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Title

Unkunya , from the suite Tjukurrpa Palurukutu, Kutjupawana Palyantjanya - same stories, a new way

2009

Artist

Naata Nungurrayi

Australia

circa 1932 –

Language group: Pintupi, Western Desert region

  • Details

    Place where the work was made
    Papunya Northern Territory Australia
    Date
    2009
    Media category
    Print
    Materials used
    etching on Hahnemühle rag paper
    Edition
    1/40
    Dimensions
    33.0 x 25.0 cm platemark; 55.0 x 45.0 cm sheet
    Signature & date

    Signed l.r. beneath platemark with artist's mark, pencil "X". Not dated.

    Credit
    Purchased with funds provided by the Aboriginal Collection Benefactors' Group 2011
    Location
    Not on display
    Accession number
    421.2011.36
    Copyright
    © Naata Nungurrayi. Licensed by Aboriginal Artists Agency Ltd

    Reproduction requests

    Artist information
    Naata Nungurrayi

    Works in the collection

    7

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  • About

    In addition to showcasing the quality of Papunya Tula Artists as a whole, this suite of etchings emphasises the strength of each individual artist as they successfully translate their Tjukurrpa to the new medium of printmaking. Far from being a mere copy of their paintings in a different scale and medium each artists adapts their visual language to this new process with apparent ease, resulting in bold, confident works that are extraordinary in themselves, and when combined as a suite, are truly amazing.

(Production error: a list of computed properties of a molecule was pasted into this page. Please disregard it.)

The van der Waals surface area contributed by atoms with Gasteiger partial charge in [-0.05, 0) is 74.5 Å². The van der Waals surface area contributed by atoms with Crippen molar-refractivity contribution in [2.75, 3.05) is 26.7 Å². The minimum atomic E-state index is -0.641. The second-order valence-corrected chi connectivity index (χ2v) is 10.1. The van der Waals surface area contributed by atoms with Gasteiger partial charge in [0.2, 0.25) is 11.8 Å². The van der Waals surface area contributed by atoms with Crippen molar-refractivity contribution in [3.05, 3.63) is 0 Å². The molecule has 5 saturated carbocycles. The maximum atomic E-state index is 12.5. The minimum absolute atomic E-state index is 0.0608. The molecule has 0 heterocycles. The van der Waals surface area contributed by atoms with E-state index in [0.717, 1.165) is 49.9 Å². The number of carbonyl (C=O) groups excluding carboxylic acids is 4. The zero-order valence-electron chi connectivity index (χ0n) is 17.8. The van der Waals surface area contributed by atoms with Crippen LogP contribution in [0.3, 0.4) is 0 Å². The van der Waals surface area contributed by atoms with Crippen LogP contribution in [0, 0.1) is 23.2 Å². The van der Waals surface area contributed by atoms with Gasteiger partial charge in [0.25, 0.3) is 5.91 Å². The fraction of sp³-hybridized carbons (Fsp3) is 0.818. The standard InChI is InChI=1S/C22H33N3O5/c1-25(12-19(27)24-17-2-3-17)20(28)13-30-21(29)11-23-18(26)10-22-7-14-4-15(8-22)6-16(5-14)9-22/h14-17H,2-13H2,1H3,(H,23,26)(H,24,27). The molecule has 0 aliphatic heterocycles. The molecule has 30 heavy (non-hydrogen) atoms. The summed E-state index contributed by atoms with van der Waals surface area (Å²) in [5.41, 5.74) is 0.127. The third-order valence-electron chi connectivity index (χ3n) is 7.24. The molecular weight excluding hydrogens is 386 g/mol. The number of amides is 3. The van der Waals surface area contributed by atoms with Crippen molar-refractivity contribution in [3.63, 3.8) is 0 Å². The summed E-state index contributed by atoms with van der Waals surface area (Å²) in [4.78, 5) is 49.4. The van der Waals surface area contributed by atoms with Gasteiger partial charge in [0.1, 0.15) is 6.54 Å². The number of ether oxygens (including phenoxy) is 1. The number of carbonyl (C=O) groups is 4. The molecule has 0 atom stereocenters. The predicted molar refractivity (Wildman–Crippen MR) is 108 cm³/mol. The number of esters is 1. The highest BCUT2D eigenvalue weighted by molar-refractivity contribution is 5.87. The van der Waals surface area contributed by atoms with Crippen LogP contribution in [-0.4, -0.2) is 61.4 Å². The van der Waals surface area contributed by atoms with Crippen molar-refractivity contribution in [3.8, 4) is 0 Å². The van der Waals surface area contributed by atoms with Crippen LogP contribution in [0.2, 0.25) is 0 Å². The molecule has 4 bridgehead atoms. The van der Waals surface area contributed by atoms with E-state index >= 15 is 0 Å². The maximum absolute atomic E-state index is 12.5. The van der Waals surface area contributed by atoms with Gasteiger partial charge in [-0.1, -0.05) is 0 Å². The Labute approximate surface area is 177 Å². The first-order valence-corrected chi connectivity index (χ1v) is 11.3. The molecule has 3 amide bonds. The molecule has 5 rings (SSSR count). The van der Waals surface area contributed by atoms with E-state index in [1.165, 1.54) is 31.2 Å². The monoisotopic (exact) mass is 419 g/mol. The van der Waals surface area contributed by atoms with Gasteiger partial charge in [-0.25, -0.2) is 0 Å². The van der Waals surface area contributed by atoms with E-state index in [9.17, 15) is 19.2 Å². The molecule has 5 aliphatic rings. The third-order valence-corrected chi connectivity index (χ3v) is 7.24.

The art centre documentation for this work states:

    This etching depicts designs associated with the soakage water site of Unkunya, west of the Pollock Hills in Western Australia. The Two Snake Dreaming passed through this site after travelling from far in the east. The soakages at the site, represented by the large roundel, were said to have been formed by the snakes at the point where they burrowed underground. The lines outside the roundel depict the tali (sandhills) surrounding Unkunya. During ancestral times many women travelled through this site from the west on their way to Marrapinti. At Marrapinti the women made nose bones, also known as marrapinti, which are worn through a hole in the nose-web. These nose bones were originally worn by both men and women but are now only worn by the older generation on ceremonial occasions. The women later travelled east passing through Ngaminya and Wirrulnga collecting the edible berries known as kampurarrpa or desert raisin from the small shrub Solanum centrale which grow in the area.

  • Places

    Where the work was made

    Papunya

Other works by Naata Nungurrayi

See all 7 works